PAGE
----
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They Call Me Pete 03-13-2011 10:07 AM

Apparently We Have A Western Rider Now
 
My oldest daughter was having trouble riding English(the heels down thing) so her instructor tried her western and after an hour she was posting one handed :D Not to bad for an 8 year old. Wish old barn would have seen this :roll: Our youngest daughter is an excellent English rider go figure

GenuineWicked 03-16-2011 12:12 AM

Haha, I am actually not too surprised! Posting was a breeze when I rode Western, but now that I'm switching to English, I have a horrible time keeping my heels down!

Hope she enjoys it!

nrhareiner 03-16-2011 12:28 AM

Not sure why heals down would be so hard English and not western. It is all the same.

I can see the posting as the saddles are different. But heals down is heals down. Same in both.

Also you do not post western. It can be used as a training tool for horse and rider but past that has no purpose in any type of western riding.

Hope she continues to enjoy riding western. So much fun.

GenuineWicked 03-16-2011 12:29 AM

The heels down in general isn't difficult for me, it is just keeping my heels down and posting from my legs and not my toes that I find difficult.

bsms 03-16-2011 04:31 AM

Quote:

Originally Posted by nrhareiner (Post 964007)
...Also you do not post western. It can be used as a training tool for horse and rider but past that has no purpose in any type of western riding....

Depends on how you define western riding. LOTS of western riders in western saddles post to make things easier on horse and rider. It isn't used in WP (I think - I don't do WP), but is pretty common in trail riding.

Keeping heels down: a western saddle's fenders keep the stirrup more stable than 1" stirrup leathers, and many western riders use a longer stirrup than some English riders are taught. Based on my own experience, I tended to 'reach' for the stirrups more in English to make certain I didn't lose the stirrup. With experience, that is no longer true. Also, shorter stirrups make me bounce more, which encourages me to seek the stirrups rather than sit on the horse.

They Call Me Pete 03-16-2011 08:02 AM

Quote:

Originally Posted by GenuineWicked (Post 964012)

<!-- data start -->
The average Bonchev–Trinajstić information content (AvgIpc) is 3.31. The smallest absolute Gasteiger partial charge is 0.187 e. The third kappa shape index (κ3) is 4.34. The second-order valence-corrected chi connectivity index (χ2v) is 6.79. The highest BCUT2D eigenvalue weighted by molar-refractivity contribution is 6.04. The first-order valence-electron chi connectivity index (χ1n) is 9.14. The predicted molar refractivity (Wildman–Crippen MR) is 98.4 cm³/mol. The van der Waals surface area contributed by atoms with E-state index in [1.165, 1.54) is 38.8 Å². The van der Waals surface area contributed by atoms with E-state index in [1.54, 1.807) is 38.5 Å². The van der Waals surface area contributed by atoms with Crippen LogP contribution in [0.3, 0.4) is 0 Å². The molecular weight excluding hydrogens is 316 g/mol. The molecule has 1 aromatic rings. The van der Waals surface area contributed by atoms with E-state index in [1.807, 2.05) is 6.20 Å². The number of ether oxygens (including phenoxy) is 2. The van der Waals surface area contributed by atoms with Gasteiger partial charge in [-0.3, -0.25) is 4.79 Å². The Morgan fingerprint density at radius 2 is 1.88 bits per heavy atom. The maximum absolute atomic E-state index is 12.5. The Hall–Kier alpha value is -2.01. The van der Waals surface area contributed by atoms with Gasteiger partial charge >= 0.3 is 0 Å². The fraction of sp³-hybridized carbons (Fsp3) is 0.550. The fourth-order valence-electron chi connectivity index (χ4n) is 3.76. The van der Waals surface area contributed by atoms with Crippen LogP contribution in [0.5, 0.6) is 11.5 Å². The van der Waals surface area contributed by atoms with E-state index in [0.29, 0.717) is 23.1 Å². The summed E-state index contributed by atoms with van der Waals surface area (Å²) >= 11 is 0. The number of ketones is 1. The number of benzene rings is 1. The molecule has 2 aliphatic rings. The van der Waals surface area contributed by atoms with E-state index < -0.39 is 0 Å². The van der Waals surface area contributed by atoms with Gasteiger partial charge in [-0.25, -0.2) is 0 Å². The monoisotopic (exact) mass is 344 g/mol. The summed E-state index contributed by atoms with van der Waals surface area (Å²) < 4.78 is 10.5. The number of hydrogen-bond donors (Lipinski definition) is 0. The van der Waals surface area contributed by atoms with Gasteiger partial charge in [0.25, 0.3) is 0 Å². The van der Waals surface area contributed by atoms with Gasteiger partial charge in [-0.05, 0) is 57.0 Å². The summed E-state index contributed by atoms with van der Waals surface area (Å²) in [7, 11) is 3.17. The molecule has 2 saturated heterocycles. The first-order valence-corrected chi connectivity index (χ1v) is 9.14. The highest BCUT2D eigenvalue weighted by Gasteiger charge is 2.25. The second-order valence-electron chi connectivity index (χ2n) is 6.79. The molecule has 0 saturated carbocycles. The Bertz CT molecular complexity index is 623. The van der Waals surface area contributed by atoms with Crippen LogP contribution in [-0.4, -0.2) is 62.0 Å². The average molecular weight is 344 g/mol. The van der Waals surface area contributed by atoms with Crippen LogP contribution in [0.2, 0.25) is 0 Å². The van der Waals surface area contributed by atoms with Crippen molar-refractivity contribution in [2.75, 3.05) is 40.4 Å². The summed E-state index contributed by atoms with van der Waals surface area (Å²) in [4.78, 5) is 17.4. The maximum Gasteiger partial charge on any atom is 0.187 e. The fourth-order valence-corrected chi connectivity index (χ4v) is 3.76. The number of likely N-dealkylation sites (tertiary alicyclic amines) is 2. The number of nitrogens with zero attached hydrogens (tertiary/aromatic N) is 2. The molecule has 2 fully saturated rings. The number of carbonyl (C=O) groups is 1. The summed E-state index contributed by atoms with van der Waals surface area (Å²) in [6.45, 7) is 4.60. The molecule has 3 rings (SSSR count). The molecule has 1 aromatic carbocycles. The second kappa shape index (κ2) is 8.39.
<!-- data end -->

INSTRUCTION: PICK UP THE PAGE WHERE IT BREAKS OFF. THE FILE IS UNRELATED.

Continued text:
The heels down in general isn't difficult for me, it is just keeping my heels down and posting from my legs and not my toes that I find difficult.

I think this was her exact problem. She doesn't post western and has no issue with keeping heels down.

nrhareiner 03-16-2011 12:07 PM

Quote:

Originally Posted by bsms (Post 964209)
Depends on how you define western riding. LOTS of western riders in western saddles post to make things easier on horse and rider. It isn't used in WP (I think - I don't do WP), but is pretty common in trail riding.

Perhaps in trail riding however that is not western riding it is riding in a western saddle. There is no posting in any western event. Posting is done in western as a trailing tool and only a training tool.

bsms 03-16-2011 12:31 PM

Quote:

Originally Posted by nrhareiner (Post 964473)
Perhaps in trail riding however that is not western riding it is riding in a western saddle. There is no posting in any western event. Posting is done in western as a trailing tool and only a training tool.

Western riding has its roots in ranching, which in turn determined why the saddle looks like it does. Western riding is not based in an arena, but on the ranch. And while not all cowboys post, a great many do. Trail riding is a truer form of western riding than western pleasure or reining.

That isn't meant as a criticism of WP or reining, both of which are sports. But neither WP nor reining are the end all of western riding, nor define what western riding involves. WP, reining and barrel racing are off-shoots of western riding meant for fun and showing off. They are the branches, not the tree.

nrhareiner 03-16-2011 12:44 PM

You then need to learn the history behind Reining. Again what is done on a trail ride is not western riding it is simply riding in a western saddle.

If you are talking about ranch work then that is different. They ride in what ever manner they need to ride to get the jog done.

bsms 03-16-2011 01:04 PM

I've read the history of reining. The NRHA was formed in 1966, not 1866. What is the purpose of reining? "Reining is a judged event designed to show the athletic ability of a ranch type horse within the confines of a show arena."

NRHA - National Reining Horse Association

It isn't wrong, but arena sports do not define western riding. Ranch work does. And many cowboys, when they need to go from point A to point B in an expeditious fashion, post on a trotting horse. Not all do, but posting is not just a training event for arena sports.

Trail riding, like much of ranch riding, involves going from one place to another in the boonies. That is a more realistic sample of ranch work than spinning a horse 360 deg around on its haunches, racing barrels or a WP gait. It isn't the end all of western riding, but it is certainly a type of western riding and just as valid as any arena sport. You don't need to have a judge watching you to be doing western riding.


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